The House of the Dead: Overkill™­- The Lost Reels Review

By , on April 29, 2013
Last modified 11 years, 2 months ago

The House of the Dead: Overkill™­- The Lost Reels
  • Publisher: SEGA
  • Genre: Action
  • Released: 25 Apr, 2013
  • Size: 153.0 MB
  • Price: FREE!
Download on the AppStore
4 out of 5


  • An unconventional yet worthwhile control scheme for the iOS.
  • Unlockables add quite a bit of replay value to this rail shooter.
  • Fantastic music.


  • Considering the cost of the game, having to purchase the final chapter is a bit much (combined with the general in-game store pricing).
  • Head shots sometimes seem to have a random factor attached to them.


If you're a fan of rail shooters, and the initial investment doesn't put you off, House of the Dead Overkill: The Lost Reels is a fantastic addition to the genre that will keep you busy for quite some time.

  • Full Review
  • App Store Info

The House of the Dead Overkill was released on the Wii in 2009. The 5th entry in the infamous rail shooter arcade mainstay franchise, this console exclusive diverged from its source material, creating a grindhouse aesthetic with ridiculous over the top characters, plot twists, and more swearing that even Grand Theft Auto is used to. Now in 2013 we have The Lost Reels for the iOS platform, where you take control of either Agent G or Isaac Washington as you blast through deleted scenes, gaining enough Kash to upgrade your weapons and try the whole thing over again.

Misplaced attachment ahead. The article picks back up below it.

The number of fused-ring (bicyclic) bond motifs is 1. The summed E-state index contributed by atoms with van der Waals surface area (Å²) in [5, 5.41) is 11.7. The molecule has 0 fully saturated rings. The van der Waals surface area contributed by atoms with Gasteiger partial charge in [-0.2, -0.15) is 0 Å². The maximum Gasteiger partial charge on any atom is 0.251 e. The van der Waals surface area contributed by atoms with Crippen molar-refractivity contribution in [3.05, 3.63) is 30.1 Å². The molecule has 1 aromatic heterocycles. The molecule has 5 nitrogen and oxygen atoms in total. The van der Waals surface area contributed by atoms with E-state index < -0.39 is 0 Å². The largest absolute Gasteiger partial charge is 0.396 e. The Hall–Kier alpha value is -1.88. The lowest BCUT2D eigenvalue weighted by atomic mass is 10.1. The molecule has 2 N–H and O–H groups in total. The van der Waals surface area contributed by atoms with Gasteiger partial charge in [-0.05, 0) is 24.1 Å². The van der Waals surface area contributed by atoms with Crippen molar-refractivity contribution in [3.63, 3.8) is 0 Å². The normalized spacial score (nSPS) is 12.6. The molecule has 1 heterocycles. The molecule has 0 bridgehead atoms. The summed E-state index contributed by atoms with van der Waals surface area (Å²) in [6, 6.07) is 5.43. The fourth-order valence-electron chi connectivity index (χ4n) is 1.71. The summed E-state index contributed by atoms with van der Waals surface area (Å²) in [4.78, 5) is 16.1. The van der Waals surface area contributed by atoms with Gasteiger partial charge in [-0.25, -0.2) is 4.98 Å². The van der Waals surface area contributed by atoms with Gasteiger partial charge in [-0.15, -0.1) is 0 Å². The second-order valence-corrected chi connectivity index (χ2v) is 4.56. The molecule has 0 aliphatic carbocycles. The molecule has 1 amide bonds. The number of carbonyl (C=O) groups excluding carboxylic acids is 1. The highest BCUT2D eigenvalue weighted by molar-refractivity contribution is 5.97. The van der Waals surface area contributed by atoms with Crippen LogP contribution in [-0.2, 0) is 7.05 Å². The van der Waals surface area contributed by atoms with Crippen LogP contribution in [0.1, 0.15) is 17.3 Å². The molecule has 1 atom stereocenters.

The initial introduction to the control scheme is a little surprising. I thought that you'd be tapping zombies to fire, and perhaps swiping to reload. Nothing could be further from the truth (although there is an unlockable control scheme called 'tap frenzy' which I believe is exactly that)! How it works is that one hand moves the aiming reticle around like you're using a joystick, while the other hand is used to tap the fire, reload, and weapon change buttons. You can carry two weapons at a time, and swapping out is a great last resort if you have a zombie in your face and reloading is going to take too long (especially when you start off with your second weapon being a shotgun). Now it sounds like a control scheme like this would be terrible, but don't fret as it actually works pretty damn well, allowing head shots to be pulled off with relative ease. This is important too, and the amount of Kash you acquire at the end of a stage is tied to your ranking, and your ranking is partially tallied by keeping a combo multiplier going through fast and gruesome zombie execution.

The Kash (which at this point I should point out is not a misspelling) is used to upgrade your weapons' recoil, damage, ammo, rate of fire etc from bronze to gold stars, and also buy new weapons, upgrade your character, and buy game boosts. While the prices seem like they'll require grinding, you'll be able to upgrade one or two things after each level, and the upgrades do make a difference. The progression is a little slow, but not hampered by the game trying to get you to spend more money, well except for charging for the final scenario. Considering the cost of the app, this additional nickel and diming is unfortunate and a black mark against everything else it's trying to do.

With fantastic music, atmospheric visuals, and a whole host of secret goodies to discover through the levels (plus the fun of replaying levels with high powered death machines), every fan of rail shooters should consider adding this to their collection. It doesn't have the overall production value of the console original, but as a companion piece, it holds its own quite well.


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